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CorpWatch Exclusives

Actavis Sued To Stop Forced Switch To New Alzheimer's Drug
by Richard SmallteacherCorpWatch Blog
September 16th, 2014
Actavis, the world's third-largest generic drug manufacturer, has been sued by New York state to prevent it from forcing patients to take a new version of a popular Alzheimer's drug. The company is attempting to hook patients on an extended release version before its U.S. patent expires next year.

Gilead Sciences Under Investigation for Over Charging for Hepatitis C Pill
by Pratap ChatterjeeCorpWatch Blog
July 21st, 2014
Gilead Sciences of San Francisco is under investigation by the U.S. Senate Finance Committee for charging $84,000 for a 12 week course of a new drug to treat hepatitis C. Gilead sells the exact same course for $900 in poor countries like Egypt and India.

Big Pharma Abandons New Tuberculosis Drug Research
by Fatima HansiaCorpWatch Blog
April 1st, 2014
Three major pharmaceutical companies - AstraZeneca, Johnson & Johnson and Pfizer - have recently delayed or canceled clinical trials for testing tuberculosis (TB) drugs in India and South Africa. Activists say this is symbolic of a trend by Big Pharma to abandon research into diseases that affect poor people.

New Zealand Dairy Exporter Admits Third Contamination Scandal
by Richard SmallteacherCorpWatch Blog
August 5th, 2013
Fonterra, a New Zealand company and the world’s largest dairy exporter, has apologized for exporting a milk formula ingredient contaminated with potentially toxic bacteria. The incident comes six years after a company subsidiary in China sold contaminated baby milk formula that killed six infants and made thousands more ill.

Myriad Loses Patent to Breast Cancer Genetic Test
by Richard SmallteacherCorpWatch Blog
June 13th, 2013
Myriad Genetics has lost its right to be the exclusive U.S. commercial provider of genetic screening tests for breast cancer or ovarian cancer. The American Civil Liberties Union (ACLU), which sued the company, claimed that the patent would limit scientific research as well as health care options for women.

Stanford Organics Study A “Fraud” – Linked to Cargill & Tobacco Money
by Pratap ChatterjeeCorpWatch Blog
September 13th, 2012
A new study, issued by scientists at the Freeman Spogli institute at Stanford university in California, that suggests that organic food has no medical or health values is deeply flawed, say outraged activists.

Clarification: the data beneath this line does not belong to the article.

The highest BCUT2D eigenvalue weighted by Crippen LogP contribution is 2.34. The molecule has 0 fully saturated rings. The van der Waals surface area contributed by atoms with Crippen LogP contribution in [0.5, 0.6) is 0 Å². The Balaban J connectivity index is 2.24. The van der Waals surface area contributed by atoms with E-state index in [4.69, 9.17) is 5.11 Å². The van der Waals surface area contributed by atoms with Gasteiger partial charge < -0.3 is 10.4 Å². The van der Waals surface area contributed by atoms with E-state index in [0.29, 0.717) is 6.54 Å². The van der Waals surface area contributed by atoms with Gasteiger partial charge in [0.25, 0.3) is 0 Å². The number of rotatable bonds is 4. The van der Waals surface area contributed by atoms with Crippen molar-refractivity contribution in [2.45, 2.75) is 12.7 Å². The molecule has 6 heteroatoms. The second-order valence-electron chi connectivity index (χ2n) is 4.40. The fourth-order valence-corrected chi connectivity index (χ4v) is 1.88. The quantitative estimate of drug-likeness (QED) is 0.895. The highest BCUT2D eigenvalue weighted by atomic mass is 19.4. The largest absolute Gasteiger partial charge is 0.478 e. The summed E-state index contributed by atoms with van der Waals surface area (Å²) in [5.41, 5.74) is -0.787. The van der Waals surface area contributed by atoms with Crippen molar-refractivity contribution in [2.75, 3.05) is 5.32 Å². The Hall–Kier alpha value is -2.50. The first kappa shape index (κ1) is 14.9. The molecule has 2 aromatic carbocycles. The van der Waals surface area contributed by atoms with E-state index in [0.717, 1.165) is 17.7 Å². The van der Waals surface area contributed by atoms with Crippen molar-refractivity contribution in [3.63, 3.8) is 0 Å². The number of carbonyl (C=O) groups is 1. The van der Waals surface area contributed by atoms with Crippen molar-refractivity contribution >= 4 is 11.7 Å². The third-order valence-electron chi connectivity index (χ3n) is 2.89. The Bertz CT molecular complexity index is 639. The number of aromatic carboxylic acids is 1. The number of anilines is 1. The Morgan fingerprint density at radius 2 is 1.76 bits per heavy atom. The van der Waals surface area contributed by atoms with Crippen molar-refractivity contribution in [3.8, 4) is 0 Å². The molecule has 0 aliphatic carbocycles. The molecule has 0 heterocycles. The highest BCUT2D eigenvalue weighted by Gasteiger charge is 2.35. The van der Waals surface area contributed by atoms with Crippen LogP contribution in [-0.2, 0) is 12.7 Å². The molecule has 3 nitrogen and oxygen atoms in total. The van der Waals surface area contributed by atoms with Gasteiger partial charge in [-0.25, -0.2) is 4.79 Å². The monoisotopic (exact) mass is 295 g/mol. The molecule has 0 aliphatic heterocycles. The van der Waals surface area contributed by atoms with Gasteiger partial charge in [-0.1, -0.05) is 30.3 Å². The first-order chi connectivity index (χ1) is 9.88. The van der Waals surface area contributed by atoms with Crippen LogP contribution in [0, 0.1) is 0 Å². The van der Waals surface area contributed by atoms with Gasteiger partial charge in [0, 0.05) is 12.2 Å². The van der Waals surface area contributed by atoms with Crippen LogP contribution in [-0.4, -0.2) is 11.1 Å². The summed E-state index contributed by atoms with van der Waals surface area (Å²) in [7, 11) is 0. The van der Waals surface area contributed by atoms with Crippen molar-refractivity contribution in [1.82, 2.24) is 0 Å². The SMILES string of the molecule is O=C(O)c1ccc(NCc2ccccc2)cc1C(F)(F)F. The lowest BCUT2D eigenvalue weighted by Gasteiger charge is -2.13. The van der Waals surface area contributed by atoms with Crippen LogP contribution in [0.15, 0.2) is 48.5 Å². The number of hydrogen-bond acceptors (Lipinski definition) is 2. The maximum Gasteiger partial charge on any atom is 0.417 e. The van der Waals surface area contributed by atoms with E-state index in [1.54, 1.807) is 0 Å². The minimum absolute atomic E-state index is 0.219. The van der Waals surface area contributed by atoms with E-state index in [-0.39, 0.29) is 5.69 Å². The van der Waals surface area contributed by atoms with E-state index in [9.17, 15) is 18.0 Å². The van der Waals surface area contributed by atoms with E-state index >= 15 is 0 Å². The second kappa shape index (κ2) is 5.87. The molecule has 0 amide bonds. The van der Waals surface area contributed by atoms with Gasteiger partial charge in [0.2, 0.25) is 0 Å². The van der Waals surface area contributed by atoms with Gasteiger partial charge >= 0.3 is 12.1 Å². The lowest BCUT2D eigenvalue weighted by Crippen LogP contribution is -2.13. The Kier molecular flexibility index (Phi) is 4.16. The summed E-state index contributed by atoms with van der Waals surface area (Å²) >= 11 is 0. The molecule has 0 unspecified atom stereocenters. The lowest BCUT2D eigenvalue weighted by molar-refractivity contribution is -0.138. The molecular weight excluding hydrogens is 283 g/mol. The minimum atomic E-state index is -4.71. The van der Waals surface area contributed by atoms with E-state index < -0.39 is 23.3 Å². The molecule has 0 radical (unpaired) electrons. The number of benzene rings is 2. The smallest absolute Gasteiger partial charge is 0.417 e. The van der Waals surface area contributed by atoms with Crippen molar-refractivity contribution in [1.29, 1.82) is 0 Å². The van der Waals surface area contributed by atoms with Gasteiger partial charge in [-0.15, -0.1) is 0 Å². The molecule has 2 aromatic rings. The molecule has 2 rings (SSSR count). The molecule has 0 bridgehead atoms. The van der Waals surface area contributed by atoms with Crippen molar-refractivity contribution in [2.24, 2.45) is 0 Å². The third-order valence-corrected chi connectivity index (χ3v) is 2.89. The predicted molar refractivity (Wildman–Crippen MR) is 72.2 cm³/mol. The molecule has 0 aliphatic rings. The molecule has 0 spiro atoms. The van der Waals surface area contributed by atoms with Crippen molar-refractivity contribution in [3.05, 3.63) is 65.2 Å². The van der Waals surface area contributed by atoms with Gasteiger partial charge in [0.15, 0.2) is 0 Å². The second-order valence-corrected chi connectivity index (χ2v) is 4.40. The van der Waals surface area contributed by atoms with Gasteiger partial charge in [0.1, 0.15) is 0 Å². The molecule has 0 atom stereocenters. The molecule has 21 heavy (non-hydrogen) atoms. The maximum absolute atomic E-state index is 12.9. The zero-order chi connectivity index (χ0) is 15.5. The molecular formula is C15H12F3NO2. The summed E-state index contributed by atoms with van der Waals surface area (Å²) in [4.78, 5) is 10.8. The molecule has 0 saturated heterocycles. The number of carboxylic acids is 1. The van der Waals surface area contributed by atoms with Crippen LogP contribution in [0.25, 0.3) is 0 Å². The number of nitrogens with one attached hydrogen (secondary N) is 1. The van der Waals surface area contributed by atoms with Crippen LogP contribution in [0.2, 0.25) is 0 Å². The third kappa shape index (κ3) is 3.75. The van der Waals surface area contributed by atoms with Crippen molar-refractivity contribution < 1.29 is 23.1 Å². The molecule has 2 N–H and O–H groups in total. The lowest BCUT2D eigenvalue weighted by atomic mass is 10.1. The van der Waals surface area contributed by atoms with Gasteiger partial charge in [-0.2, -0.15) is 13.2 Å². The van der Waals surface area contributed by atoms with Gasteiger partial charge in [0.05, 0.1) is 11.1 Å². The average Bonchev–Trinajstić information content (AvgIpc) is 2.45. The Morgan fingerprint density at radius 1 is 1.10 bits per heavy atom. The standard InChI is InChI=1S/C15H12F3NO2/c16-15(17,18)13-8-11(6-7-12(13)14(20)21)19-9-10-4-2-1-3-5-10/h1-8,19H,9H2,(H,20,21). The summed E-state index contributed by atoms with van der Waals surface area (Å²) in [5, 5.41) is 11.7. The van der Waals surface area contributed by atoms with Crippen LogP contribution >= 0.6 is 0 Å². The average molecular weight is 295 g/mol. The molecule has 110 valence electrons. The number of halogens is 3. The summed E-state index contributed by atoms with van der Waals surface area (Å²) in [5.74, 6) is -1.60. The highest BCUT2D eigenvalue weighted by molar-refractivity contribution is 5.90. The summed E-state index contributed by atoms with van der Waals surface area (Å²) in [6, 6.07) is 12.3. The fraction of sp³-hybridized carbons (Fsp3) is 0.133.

Big Tobacco Battles Advertising Restrictions
by Pratap ChatterjeeCorpWatch Blog
August 30th, 2012
Big Tobacco is fighting a multi-pronged battle to defeat a global wave of laws to force them to use graphic warning labels and plain packaging. It has won a major legal battle in the U.S. this month but it has lost in Australia.

Indian Supreme Court to Hear Novartis “Patents Versus Patients” Case
by Pratap ChatterjeeCorpWatch Blog
August 21st, 2012
Novartis, the Swiss pharmaceutical company, will appear before the Indian Supreme Court Wednesday to appeal against a patent rejection for a popular cancer drug. A decision in favor of the company could have a devastating impact on cheap supplies of many kinds of generic drugs for poor patients.

Hospital Corporation of America Allegedly Profited From Questionable Cardiac Procedures
by Pratap ChatterjeeCorpWatch Blog
August 7th, 2012
Hospital Corporation of America (HCA) – the world’s largest operator of private clinics and hospitals – has come under the spotlight for performing unnecessary cardiac procedures, notably in Florida.

Fighting Malaria: Big Pharma or Better Aid Coordination?
by Pratap ChatterjeeCorpWatch Blog
May 2nd, 2012
Why don’t drug companies invest enough money in treating malaria and tuberculosis? A recent study published in the Lancet magazine estimates that 1,238,000 people died from malaria in 2010. Surely a wonder drug that stops these diseases would be wildly profitable?

Grey Market Drugs: Profiting from Poorly Managed U.S. Health Care
by Terry J. AllenSpecial to CorpWatch
January 22nd, 2012
Scalpers are doing a booming business in key medical drugs by taking advantage of U.S. patients and hospitals when they are desperate for supplies from the poorly regulated $46 billion global contract-manufacturing industry.